Why is such a small percentage of active research focused on a Practical Cure when it is the number one priority of the community?

This is the fundamental question.

In the twelve years we have been tracking human trials, this low percentage remains unchanged, year after year. There are some bright spots, such as the number of active human trials testing stem cell-derived beta cells (sBCs). Last fall was the first time that four different trials were evaluating different applications of sBCs, a good thing, and an essential part of a Practical Cure.

But still, it is only four.

At the same time, the major diabetes nonprofits raise hundreds of millions of dollars a year and are experimenting with exciting alternative funding models such as venture philanthropy. Why isn’t more of this money going to drive, push, and demand faster progress in sustainable cell supply and cell protection? Where is the concentrated effort? If our leaders take their foot off the gas, how will we have any chance for a cure in our lifetime?


A Paradigm Shift Is Needed

The generosity of people affected by T1D is a powerful force that drives hundreds of millions of dollars to T1D organizations every year. The appreciation that people feel for those trying to ease our suffering is earned and warranted, but it also forestalls an expectation for accountability. Most of us give. Only a few ask how the money will be used. Even fewer ask how the money given twelve months ago was used, and what results it delivered.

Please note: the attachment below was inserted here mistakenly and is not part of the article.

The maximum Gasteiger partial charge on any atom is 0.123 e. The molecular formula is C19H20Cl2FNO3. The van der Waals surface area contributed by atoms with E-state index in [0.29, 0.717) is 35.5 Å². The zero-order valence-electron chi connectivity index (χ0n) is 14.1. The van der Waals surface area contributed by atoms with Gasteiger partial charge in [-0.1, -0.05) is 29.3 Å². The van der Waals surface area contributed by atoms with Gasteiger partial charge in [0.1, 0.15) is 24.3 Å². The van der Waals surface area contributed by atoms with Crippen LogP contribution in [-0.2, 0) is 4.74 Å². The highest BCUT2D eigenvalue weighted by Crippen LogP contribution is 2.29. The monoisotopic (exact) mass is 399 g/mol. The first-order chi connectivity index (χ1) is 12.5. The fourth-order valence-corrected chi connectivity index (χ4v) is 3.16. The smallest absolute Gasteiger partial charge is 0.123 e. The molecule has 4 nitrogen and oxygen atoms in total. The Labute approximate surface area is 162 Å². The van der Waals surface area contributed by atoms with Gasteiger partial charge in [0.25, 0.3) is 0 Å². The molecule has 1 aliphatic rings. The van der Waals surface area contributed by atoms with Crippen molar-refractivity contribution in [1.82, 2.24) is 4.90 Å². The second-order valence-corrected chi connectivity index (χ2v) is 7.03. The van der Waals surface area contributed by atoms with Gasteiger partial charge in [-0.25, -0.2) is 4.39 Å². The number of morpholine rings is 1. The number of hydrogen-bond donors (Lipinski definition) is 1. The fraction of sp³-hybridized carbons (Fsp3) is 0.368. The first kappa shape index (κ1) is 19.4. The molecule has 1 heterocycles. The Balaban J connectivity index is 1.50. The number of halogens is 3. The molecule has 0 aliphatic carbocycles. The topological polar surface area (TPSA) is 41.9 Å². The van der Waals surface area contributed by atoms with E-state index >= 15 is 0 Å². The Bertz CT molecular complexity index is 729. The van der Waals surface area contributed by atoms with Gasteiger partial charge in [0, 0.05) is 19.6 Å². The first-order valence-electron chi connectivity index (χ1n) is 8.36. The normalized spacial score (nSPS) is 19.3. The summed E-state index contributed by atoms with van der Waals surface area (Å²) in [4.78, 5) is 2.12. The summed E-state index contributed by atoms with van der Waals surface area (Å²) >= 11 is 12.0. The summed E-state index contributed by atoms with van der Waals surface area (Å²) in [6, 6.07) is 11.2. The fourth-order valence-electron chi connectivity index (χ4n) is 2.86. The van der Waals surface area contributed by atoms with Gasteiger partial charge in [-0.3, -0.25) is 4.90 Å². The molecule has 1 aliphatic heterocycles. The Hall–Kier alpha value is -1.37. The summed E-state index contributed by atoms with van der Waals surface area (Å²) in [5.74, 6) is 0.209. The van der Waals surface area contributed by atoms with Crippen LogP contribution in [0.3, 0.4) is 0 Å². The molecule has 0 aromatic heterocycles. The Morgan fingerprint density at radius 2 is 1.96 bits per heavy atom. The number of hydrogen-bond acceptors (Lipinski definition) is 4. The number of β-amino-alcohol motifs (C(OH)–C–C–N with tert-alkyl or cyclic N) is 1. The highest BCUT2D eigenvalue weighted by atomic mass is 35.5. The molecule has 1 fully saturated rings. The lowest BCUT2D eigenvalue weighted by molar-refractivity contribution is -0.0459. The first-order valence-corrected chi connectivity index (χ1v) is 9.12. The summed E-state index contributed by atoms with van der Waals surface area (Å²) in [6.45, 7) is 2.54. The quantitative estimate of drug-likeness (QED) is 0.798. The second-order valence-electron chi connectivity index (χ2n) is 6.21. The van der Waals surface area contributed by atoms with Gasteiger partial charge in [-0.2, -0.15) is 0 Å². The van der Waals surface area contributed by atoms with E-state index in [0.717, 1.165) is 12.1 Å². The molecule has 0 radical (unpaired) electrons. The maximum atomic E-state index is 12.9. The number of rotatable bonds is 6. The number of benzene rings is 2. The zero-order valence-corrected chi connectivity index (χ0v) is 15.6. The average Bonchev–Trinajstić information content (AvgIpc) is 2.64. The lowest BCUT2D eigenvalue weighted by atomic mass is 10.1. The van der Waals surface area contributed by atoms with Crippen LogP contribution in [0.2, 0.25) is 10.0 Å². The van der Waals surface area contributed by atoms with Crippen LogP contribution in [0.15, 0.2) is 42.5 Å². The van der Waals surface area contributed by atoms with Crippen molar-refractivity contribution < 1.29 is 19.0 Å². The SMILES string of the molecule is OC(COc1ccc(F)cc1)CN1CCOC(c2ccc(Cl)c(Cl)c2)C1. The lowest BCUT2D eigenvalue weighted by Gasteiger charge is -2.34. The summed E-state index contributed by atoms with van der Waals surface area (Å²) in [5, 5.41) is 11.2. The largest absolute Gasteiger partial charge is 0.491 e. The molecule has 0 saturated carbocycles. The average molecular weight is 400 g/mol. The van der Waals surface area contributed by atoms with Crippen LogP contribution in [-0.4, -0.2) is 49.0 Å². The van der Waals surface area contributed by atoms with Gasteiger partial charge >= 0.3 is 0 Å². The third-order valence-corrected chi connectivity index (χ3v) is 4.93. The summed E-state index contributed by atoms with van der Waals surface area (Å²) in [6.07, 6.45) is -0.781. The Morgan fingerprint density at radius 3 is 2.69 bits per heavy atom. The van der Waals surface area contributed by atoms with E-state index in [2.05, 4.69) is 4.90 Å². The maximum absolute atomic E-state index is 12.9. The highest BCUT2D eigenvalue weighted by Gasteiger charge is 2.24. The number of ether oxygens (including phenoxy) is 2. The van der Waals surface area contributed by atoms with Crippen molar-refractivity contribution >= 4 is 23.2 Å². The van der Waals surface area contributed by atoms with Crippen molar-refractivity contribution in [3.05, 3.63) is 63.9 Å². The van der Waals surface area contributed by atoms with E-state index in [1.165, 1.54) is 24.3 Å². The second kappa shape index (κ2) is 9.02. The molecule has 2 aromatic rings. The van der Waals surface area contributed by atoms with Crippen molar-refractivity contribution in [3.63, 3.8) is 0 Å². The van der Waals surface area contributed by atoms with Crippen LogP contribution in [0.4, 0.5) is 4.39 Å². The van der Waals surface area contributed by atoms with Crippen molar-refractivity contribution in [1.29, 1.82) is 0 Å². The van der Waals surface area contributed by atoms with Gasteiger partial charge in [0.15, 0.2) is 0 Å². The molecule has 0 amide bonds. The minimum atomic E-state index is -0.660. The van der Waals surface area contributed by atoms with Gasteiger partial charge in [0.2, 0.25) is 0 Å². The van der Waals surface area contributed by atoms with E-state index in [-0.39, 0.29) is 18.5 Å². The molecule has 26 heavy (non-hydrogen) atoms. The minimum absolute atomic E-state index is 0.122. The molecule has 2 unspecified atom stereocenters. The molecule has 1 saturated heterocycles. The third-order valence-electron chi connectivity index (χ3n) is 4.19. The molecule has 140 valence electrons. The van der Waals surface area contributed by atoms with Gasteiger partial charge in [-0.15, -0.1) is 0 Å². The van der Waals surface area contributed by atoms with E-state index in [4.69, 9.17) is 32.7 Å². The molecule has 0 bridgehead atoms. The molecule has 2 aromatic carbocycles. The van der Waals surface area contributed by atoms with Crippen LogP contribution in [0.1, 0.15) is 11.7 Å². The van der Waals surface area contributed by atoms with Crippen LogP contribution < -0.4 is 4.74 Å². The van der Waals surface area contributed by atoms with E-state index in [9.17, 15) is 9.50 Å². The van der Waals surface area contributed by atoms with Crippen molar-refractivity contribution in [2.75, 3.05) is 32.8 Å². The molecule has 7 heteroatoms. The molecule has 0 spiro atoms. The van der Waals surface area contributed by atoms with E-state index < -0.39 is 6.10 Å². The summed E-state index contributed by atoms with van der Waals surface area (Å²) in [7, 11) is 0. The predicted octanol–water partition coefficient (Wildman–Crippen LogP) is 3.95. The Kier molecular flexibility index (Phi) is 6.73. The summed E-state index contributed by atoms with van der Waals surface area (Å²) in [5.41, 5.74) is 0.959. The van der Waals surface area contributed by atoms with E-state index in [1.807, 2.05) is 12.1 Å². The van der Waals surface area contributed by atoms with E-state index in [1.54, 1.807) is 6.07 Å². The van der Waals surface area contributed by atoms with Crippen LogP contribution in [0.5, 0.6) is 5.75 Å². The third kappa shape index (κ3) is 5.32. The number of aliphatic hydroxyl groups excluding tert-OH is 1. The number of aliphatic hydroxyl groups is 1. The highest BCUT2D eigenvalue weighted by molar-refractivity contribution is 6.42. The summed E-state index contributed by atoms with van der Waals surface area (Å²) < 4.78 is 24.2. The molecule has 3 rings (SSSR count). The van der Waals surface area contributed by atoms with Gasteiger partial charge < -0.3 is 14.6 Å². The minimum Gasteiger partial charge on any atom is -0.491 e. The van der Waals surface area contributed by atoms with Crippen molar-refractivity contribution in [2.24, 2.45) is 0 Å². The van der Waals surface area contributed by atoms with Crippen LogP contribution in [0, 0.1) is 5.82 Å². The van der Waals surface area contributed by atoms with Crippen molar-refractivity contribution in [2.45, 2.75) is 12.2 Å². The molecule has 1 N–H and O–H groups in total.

Goals and objectives are not uniform across the T1D research ecosystem. Some researchers are seeking to be published, others want to make a lot of money, and others want tenure. There is no common definition of a cure that most scientists rally around. What one researches depends on the professional environment.

But what if a Practical/Functional Cure was adopted as the central goal of T1D researchers? What if annual milestones toward this goal were adopted and rewarded? The first change this would bring is direct alignment with the priorities of T1D financial supporters, resulting in renewed fundraising. The second change would be a concentrated focus on the essential task of developing a cure, rather than the scattered and wide approach that is at play today. This would bring faster results—perhaps much faster. The third change is that with clear annual milestone metrics toward a single goal, there would be higher accountability for real performance toward a cure.

This is the paradigm shift we need.


We Can Do More

If you are one of the many holding out hope that there will be a cure in the near future, your hope is not misplaced, but your actions may be. You, the T1D donor, are the most vital part of the T1D research ecosystem. Your voice is the most powerful instrument to bring attention and focus to T1D cure research.

As you plan your charitable giving this year, we implore you to speak up. Don’t give and go. Tell your local diabetes nonprofit chapter heads, executives, and boards of directors that you want your donation to fund Practical Cure research. Attach a comment or send an email along with your gift stating how the donation should be used, and the nonprofit will be obligated to use your donation how you intend.

Thank you for taking the time to reflect with us. Together, we can achieve a Practical Cure for T1D.